Tao Dance Theatre in '6 - The Sami Chinese Project'. Photo © Andreas Nilsson

Tao Dance Theatre in ‘6 – The Sami Chinese Project’.
Photo © Andreas Nilsson

Dansstationen, Palladium, Malmö, Sweden; February 10, 2014

Maggie Foyer

“6 – The Sami Chinese Project” is the culmination of a two year collaboration linking the vast, barren spaces of the Arctic tundra to Beijing, a bustling metropolis that is home to millions. TAO Dance Theater choreographer and artistic director, Tao Ye, his six dancers and musician Xiao He, connect their talents to Sami musicians, Axel Olle Sigurd Andersson and Simon Issát Marainen. In this meld of Mongolian lamentations, contemporary Chinese dance and Sami yoiking a unique work is born. Despite the variety of elements the work captures the imagination with its simplicity and depth.

It opens in empty darkness barely illuminated by dim grainy light. The sounds of He’s string instrument awakens the senses as the six dancers lined up diagonally, feet apart, each dancer’s foot linked to the next to create an organic whole. For the next 40 minutes this corporate ‘dancer body’ writhes in rhythmic unison. The movement seems to originate from the head, as necks stretch and eyes search out new focus. The energy descends to the torsos which bend in powerful waves; bound yet free, minimal yet varied – the sort of endless rhythmical cycles that Steve Reich or Anne Teresa De Keersmaeker employ so effectively. The effect is hypnotic, then shattered in a startling moment when the line, as one body, simultaneously switches around to face the audience.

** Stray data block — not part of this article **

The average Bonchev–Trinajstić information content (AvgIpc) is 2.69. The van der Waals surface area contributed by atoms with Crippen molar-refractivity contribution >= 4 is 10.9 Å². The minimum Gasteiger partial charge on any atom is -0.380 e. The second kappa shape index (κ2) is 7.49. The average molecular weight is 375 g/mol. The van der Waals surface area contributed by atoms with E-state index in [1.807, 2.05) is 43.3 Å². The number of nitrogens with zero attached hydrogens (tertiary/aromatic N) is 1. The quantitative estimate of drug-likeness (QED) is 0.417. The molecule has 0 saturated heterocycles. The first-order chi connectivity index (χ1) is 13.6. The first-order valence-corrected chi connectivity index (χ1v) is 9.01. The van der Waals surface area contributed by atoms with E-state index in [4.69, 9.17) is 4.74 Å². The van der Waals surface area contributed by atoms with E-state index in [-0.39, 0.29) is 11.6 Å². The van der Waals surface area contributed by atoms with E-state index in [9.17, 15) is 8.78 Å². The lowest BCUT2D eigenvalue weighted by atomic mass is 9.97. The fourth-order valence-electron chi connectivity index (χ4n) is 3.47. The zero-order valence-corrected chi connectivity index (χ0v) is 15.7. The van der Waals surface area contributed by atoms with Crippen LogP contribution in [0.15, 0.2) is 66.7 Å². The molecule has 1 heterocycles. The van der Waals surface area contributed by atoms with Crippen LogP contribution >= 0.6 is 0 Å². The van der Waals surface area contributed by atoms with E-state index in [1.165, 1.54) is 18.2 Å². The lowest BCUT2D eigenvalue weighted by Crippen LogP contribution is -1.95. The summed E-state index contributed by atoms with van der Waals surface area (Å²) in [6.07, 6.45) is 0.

Tao Dance Theatre in '6 - The Sami Chinese Project'. Photo © Andreas Nilsson

Tao Dance Theatre in ‘6 – The Sami Chinese Project’.
Photo © Andreas Nilsson

While the dance holds to its mesmeric circuit, the music finds its own path. Andersson joins He’s melody, creating percussive metallic sounds on a maverick array of instruments to be followed by the powerful, haunting voice of Marainen. The music, like the movement, seeming both as old as time yet strangely, as contemporary as today.

For the final section the dancers remain in a static group on stage as Tao Ye executes a solo in his distinctive choreographic language: minimal, subtle and full of nuances while surprising in its energy. The power of the piece is tangible and alive to the moment. It sits somewhere on the cusp between a spiritual experience and a dance event and is uniquely memorable.